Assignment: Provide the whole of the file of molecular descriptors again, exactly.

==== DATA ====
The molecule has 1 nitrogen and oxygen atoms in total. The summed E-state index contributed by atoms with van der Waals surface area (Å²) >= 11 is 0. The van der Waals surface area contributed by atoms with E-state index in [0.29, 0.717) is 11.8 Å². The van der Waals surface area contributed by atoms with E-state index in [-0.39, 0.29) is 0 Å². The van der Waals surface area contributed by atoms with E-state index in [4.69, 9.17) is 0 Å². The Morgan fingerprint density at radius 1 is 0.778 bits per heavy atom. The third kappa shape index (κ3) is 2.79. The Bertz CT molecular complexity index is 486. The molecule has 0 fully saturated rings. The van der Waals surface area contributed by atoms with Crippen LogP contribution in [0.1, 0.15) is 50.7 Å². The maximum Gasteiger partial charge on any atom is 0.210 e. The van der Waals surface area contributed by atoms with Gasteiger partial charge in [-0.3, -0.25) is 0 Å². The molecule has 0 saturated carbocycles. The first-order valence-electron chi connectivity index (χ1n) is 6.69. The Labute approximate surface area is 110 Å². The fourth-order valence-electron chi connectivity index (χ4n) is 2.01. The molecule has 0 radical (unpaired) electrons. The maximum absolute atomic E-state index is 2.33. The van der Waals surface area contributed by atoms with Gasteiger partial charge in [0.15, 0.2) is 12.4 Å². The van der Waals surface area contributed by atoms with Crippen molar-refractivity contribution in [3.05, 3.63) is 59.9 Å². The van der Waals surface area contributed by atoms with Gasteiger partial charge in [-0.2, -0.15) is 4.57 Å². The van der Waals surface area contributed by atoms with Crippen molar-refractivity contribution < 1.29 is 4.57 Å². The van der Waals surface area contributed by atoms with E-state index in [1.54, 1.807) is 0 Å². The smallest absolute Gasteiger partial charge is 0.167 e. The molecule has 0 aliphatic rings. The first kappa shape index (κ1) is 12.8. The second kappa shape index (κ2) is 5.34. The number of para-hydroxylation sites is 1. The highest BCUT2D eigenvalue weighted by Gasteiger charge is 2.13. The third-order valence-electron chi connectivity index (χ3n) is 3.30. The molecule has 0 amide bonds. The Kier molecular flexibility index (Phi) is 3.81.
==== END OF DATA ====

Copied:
The molecule has 1 nitrogen and oxygen atoms in total. The summed E-state index contributed by atoms with van der Waals surface area (Å²) >= 11 is 0. The van der Waals surface area contributed by atoms with E-state index in [0.29, 0.717) is 11.8 Å². The van der Waals surface area contributed by atoms with E-state index in [-0.39, 0.29) is 0 Å². The van der Waals surface area contributed by atoms with E-state index in [4.69, 9.17) is 0 Å². The Morgan fingerprint density at radius 1 is 0.778 bits per heavy atom. The third kappa shape index (κ3) is 2.79. The Bertz CT molecular complexity index is 486. The molecule has 0 fully saturated rings. The van der Waals surface area contributed by atoms with Crippen LogP contribution in [0.1, 0.15) is 50.7 Å². The maximum Gasteiger partial charge on any atom is 0.210 e. The van der Waals surface area contributed by atoms with Gasteiger partial charge in [-0.3, -0.25) is 0 Å². The molecule has 0 saturated carbocycles. The first-order valence-electron chi connectivity index (χ1n) is 6.69. The Labute approximate surface area is 110 Å². The fourth-order valence-electron chi connectivity index (χ4n) is 2.01. The molecule has 0 radical (unpaired) electrons. The maximum absolute atomic E-state index is 2.33. The van der Waals surface area contributed by atoms with Gasteiger partial charge in [0.15, 0.2) is 12.4 Å². The van der Waals surface area contributed by atoms with Crippen molar-refractivity contribution in [3.05, 3.63) is 59.9 Å². The van der Waals surface area contributed by atoms with Gasteiger partial charge in [-0.2, -0.15) is 4.57 Å². The van der Waals surface area contributed by atoms with Crippen molar-refractivity contribution < 1.29 is 4.57 Å². The van der Waals surface area contributed by atoms with E-state index in [1.54, 1.807) is 0 Å². The smallest absolute Gasteiger partial charge is 0.167 e. The molecule has 0 aliphatic rings. The first kappa shape index (κ1) is 12.8. The second kappa shape index (κ2) is 5.34. The number of para-hydroxylation sites is 1. The highest BCUT2D eigenvalue weighted by Gasteiger charge is 2.13. The third-order valence-electron chi connectivity index (χ3n) is 3.30. The molecule has 0 amide bonds. The Kier molecular flexibility index (Phi) is 3.81.